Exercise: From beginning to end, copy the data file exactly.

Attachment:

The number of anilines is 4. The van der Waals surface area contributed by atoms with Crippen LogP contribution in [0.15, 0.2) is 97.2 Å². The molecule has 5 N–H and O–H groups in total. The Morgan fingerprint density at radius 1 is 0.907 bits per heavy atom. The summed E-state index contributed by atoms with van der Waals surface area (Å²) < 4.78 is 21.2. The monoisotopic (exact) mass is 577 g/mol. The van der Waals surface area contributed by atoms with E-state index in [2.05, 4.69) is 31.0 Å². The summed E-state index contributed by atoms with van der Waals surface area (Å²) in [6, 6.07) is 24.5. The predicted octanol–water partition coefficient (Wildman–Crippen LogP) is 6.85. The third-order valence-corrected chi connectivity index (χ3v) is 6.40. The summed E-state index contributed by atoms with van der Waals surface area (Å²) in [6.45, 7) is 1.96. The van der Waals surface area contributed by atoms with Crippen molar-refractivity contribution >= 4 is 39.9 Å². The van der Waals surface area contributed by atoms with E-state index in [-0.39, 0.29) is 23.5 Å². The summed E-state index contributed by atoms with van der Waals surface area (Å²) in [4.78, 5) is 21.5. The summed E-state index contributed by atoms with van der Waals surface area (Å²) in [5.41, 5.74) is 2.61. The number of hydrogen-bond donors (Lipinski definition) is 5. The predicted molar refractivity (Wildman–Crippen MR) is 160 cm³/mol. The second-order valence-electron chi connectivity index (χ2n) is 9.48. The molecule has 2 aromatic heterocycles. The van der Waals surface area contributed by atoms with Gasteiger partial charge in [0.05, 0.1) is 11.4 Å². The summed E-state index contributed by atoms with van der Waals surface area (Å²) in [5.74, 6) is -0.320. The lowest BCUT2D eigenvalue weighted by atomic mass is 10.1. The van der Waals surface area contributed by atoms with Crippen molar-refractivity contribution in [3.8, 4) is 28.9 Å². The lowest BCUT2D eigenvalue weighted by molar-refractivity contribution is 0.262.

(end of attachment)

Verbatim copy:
The number of anilines is 4. The van der Waals surface area contributed by atoms with Crippen LogP contribution in [0.15, 0.2) is 97.2 Å². The molecule has 5 N–H and O–H groups in total. The Morgan fingerprint density at radius 1 is 0.907 bits per heavy atom. The summed E-state index contributed by atoms with van der Waals surface area (Å²) < 4.78 is 21.2. The monoisotopic (exact) mass is 577 g/mol. The van der Waals surface area contributed by atoms with E-state index in [2.05, 4.69) is 31.0 Å². The summed E-state index contributed by atoms with van der Waals surface area (Å²) in [6, 6.07) is 24.5. The predicted octanol–water partition coefficient (Wildman–Crippen LogP) is 6.85. The third-order valence-corrected chi connectivity index (χ3v) is 6.40. The summed E-state index contributed by atoms with van der Waals surface area (Å²) in [6.45, 7) is 1.96. The van der Waals surface area contributed by atoms with Crippen molar-refractivity contribution >= 4 is 39.9 Å². The van der Waals surface area contributed by atoms with E-state index in [-0.39, 0.29) is 23.5 Å². The summed E-state index contributed by atoms with van der Waals surface area (Å²) in [4.78, 5) is 21.5. The summed E-state index contributed by atoms with van der Waals surface area (Å²) in [5.41, 5.74) is 2.61. The number of hydrogen-bond donors (Lipinski definition) is 5. The predicted molar refractivity (Wildman–Crippen MR) is 160 cm³/mol. The second-order valence-electron chi connectivity index (χ2n) is 9.48. The molecule has 2 aromatic heterocycles. The van der Waals surface area contributed by atoms with Gasteiger partial charge in [0.05, 0.1) is 11.4 Å². The summed E-state index contributed by atoms with van der Waals surface area (Å²) in [5.74, 6) is -0.320. The lowest BCUT2D eigenvalue weighted by atomic mass is 10.1. The van der Waals surface area contributed by atoms with Crippen molar-refractivity contribution in [3.8, 4) is 28.9 Å². The lowest BCUT2D eigenvalue weighted by molar-refractivity contribution is 0.262.